Community Housing Cymru (CHC) has undertaken analysis which demonstrates that if the UK Government applies the Local Housing Allowance (LHA) cap to social housing from April 2019, it will make social housing unaffordable for those who it was intended for.
The membership body for Welsh housing associations have also warned that the policy has the potential to jeopardise future investment in new and existing homes.
CHC has voiced concern about the policy’s potential to cause long-lasting hardship. Its analysis of Welsh Government data shows that the LHA cap, which has been frozen for 4 years, has resulted in:
- LHA rates seriously misaligned with the reality of the rental market. Over 60 percent of LHA rates are set below the lowest third of local market rent
- Less than 10 percent of the private rented sector is accessible to people claiming housing benefit in some areas of Wales
- A postcode lottery: significant shortfalls between LHA and social housing rents in Wales, with tenants hardest hit in the valleys and in rural areas
- For example: A tenant living in a one bed property in Cardiff is unlikely to have a shortfall between the LHA rate and their rent; however, someone living in a similar property in Powys will experience a £15 per week shortfall
The data has also drawn attention to the small sample sizes used to calculate the LHA rate in Wales, which significantly reduce the likelihood that the rates for the lowest third is representative of the wider rental market:
- In Carmarthenshire, the Shared Accommodation Rate (SAR) is based on a sample of just 21 rents: only 3 of the 21 rents sampled are affordable
- In Cardiff, Flintshire, Neath Port Talbot, North West Wales and Pembrokeshire, tenants in receipt of SAR are only receiving enough housing benefit to access the bottom 10% of the rental market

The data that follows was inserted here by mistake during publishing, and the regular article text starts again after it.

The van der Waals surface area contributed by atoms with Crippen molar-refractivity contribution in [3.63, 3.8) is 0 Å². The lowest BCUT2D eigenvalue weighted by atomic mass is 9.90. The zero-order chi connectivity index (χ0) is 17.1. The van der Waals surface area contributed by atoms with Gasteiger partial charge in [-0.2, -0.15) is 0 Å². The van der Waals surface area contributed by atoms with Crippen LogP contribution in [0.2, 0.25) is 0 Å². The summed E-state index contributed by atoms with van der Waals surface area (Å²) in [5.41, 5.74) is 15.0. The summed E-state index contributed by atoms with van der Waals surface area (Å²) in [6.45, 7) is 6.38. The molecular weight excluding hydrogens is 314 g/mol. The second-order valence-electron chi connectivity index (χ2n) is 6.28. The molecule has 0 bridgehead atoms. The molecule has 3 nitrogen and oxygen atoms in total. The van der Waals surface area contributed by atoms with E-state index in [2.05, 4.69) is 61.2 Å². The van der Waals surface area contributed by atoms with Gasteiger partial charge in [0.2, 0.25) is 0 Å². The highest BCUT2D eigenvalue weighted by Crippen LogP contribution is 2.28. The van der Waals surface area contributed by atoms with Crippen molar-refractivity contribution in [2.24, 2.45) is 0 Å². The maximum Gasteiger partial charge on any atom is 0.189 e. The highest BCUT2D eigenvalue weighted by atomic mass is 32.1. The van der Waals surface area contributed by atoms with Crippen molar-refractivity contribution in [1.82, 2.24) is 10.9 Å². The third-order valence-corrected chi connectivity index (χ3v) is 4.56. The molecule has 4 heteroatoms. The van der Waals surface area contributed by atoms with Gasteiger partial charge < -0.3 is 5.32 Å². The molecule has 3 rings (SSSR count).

Stuart Ropke, CHC’s Chief Executive, said “This flawed policy will make social housing unaffordable for those it was built for and for those who need it most. Tenants face a postcode lottery where, for example, in Neath Port Talbot, they’ll only be able to afford to access the bottom 2% of the market. Our research also proves that the poorest areas in Wales will face the highest shortfalls under this policy, further entrenching poverty in many Welsh communities and reiterating why this policy is a devastating move for tenants across Wales.
Our members are working with Welsh Government to build at least 12,500 homes by 2021, but this unfair policy will put many current homes and many of these new homes out of reach. We are urging Welsh Government to apply pressure on the UK Government to reverse this policy which threatens to undermine all our devolved housing policies here in Wales. It’s counter-productive to implement a welfare policy which makes social homes unaffordable for tenants, and it’s imperative that action is taken immediately to reverse the decision to apply LHA rates to the social rented sector.”
Read the full report here.